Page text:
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Men and mental health: Overcoming stigmas and recognizing symptoms

July 03, 2024

Nearly 10 percent of men report feelings of anxiety and depression. However, that number is likely not accurate because stigmas regarding men and mental health make them less likely to seek help or be diagnosed accurately with mental illnesses. What’s more, only 40 percent of men experiencing symptoms seek mental health care. 

Raising awareness of men’s mental health issues is a step toward overcoming stigmas that create barriers to care. Knowing the symptoms of mental health conditions in men can also help their loved ones know when they may need help.

Why Do Men Hide Mental Health Symptoms?

Social pressures include many messages that equate “being a man” with “toughing it out.” From a young age, some men are taught expressing emotion is a sign of weakness. As a result, many men feel embarrassed and try to hide mental health struggles because talking about them isn’t considered “manly.” In addition, studies have shown men often mistake symptoms of depression for stress resulting from outside circumstances.

What’s more, when men do seek help for their mental health, some feel they’re not taken seriously. Physicians sometimes misdiagnose men’s mental health conditions or underestimate their needs due to their own gender biases. In some cases, this happens because men’s symptoms can look different than those of women, so traditional diagnostic tools developed for women are less effective with men.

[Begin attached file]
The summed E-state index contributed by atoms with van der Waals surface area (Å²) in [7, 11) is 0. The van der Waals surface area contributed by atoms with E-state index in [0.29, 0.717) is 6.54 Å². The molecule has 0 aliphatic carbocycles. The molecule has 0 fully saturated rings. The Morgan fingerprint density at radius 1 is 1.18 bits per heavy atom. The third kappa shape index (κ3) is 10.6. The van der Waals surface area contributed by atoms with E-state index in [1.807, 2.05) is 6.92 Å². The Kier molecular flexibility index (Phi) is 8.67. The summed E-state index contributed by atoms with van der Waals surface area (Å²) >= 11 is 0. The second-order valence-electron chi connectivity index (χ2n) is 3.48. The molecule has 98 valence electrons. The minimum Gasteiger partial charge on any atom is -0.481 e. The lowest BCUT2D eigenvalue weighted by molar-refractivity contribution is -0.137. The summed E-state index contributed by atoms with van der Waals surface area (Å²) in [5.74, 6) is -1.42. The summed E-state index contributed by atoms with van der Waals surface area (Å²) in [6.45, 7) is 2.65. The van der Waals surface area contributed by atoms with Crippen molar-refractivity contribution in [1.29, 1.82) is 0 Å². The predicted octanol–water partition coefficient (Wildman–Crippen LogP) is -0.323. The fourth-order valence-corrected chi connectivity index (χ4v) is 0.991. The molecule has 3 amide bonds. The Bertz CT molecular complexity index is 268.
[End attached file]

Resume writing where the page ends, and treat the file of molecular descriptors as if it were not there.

Not only can stigmas around men’s mental health lead to misdiagnosis and men not seeking help, but they can also contribute to worsening symptoms, problems in personal relationships and higher risks for developing cardiovascular diseases and substance abuse. 

Symptoms of Mental Health Conditions in Men

Men and women can show signs of anxiety and depression in different ways. Some symptoms may be similar, while others are more common in men. Signs of mental health disorders in men include:

  • Inappropriate anger or aggressiveness

  • Changes in mood and appetite

  • Unexplained headaches, body aches or digestive issues

  • Misuse of alcohol or drugs

  • Changes in sleep habits 

  • Trouble concentrating

  • Risky or compulsive behavior

  • Feelings of sadness or hopelessness or trouble feeling positive emotions

  • Obsessive or unusual thoughts

  • Increased worry or stress

  • Thoughts of death or suicide

Men are four times more likely than women to die by suicide. They’re also much more likely to die due to causes related to alcohol use. These statistics show that men are more likely to engage in dangerous behaviors when they face mental health challenges.

Where to Seek Help for Mental Health Issues

If you are experiencing symptoms of a mental health disorder, ignoring the signs can make them worse over time. For both men and women, a good place to start is by talking to your primary care doctor, who may refer you to a mental health specialist, such as a counselor, psychologist or psychiatrist. 

When preparing for an appointment, follow these tips:

  • Write down a list of questions, as well as any current medications you are taking.

  • Review your family history so you can tell your doctor if any mental disorders run in your family.

  • Be honest when talking with your doctor. Describe your symptoms and provide details about how often they occur and how severe they are. If you have any stressors in your life that could be triggering symptoms, tell your doctor. 

  • Don’t be afraid to ask questions or express any concerns about particular treatments your doctor suggests. 

When considering your treatment options, remember that seeking other opinions is always an option, and finding the right treatment may take some time.

If you are experiencing symptoms of a mental health disorder, find a doctor at St. Luke’s Health who can help.

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